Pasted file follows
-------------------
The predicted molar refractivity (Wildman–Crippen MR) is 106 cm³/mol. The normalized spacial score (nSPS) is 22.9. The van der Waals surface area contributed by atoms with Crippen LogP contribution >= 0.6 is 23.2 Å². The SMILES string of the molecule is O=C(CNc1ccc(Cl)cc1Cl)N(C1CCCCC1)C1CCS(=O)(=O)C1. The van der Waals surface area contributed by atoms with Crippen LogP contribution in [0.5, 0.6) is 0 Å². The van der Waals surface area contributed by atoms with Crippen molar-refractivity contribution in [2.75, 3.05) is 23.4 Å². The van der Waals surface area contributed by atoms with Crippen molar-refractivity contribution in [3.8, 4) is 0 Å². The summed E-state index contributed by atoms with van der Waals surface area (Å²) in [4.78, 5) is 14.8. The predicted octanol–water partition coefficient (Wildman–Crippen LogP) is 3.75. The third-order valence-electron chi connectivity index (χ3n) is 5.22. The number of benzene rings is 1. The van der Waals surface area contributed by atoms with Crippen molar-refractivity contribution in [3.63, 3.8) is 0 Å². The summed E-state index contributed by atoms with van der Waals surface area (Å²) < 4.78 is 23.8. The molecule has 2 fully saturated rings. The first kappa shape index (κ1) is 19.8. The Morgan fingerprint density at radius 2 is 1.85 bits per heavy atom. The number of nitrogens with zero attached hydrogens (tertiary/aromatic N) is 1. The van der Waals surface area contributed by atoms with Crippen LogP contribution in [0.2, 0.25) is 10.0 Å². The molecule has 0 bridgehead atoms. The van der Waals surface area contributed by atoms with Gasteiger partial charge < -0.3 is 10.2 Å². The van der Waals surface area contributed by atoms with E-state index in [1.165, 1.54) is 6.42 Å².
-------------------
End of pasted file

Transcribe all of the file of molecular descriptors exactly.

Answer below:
The predicted molar refractivity (Wildman–Crippen MR) is 106 cm³/mol. The normalized spacial score (nSPS) is 22.9. The van der Waals surface area contributed by atoms with Crippen LogP contribution >= 0.6 is 23.2 Å². The SMILES string of the molecule is O=C(CNc1ccc(Cl)cc1Cl)N(C1CCCCC1)C1CCS(=O)(=O)C1. The van der Waals surface area contributed by atoms with Crippen LogP contribution in [0.5, 0.6) is 0 Å². The van der Waals surface area contributed by atoms with Crippen molar-refractivity contribution in [2.75, 3.05) is 23.4 Å². The van der Waals surface area contributed by atoms with Crippen molar-refractivity contribution in [3.8, 4) is 0 Å². The summed E-state index contributed by atoms with van der Waals surface area (Å²) in [4.78, 5) is 14.8. The predicted octanol–water partition coefficient (Wildman–Crippen LogP) is 3.75. The third-order valence-electron chi connectivity index (χ3n) is 5.22. The number of benzene rings is 1. The van der Waals surface area contributed by atoms with Crippen molar-refractivity contribution in [3.63, 3.8) is 0 Å². The summed E-state index contributed by atoms with van der Waals surface area (Å²) < 4.78 is 23.8. The molecule has 2 fully saturated rings. The first kappa shape index (κ1) is 19.8. The Morgan fingerprint density at radius 2 is 1.85 bits per heavy atom. The number of nitrogens with zero attached hydrogens (tertiary/aromatic N) is 1. The van der Waals surface area contributed by atoms with Crippen LogP contribution in [0.2, 0.25) is 10.0 Å². The molecule has 0 bridgehead atoms. The van der Waals surface area contributed by atoms with Gasteiger partial charge < -0.3 is 10.2 Å². The van der Waals surface area contributed by atoms with E-state index in [1.165, 1.54) is 6.42 Å².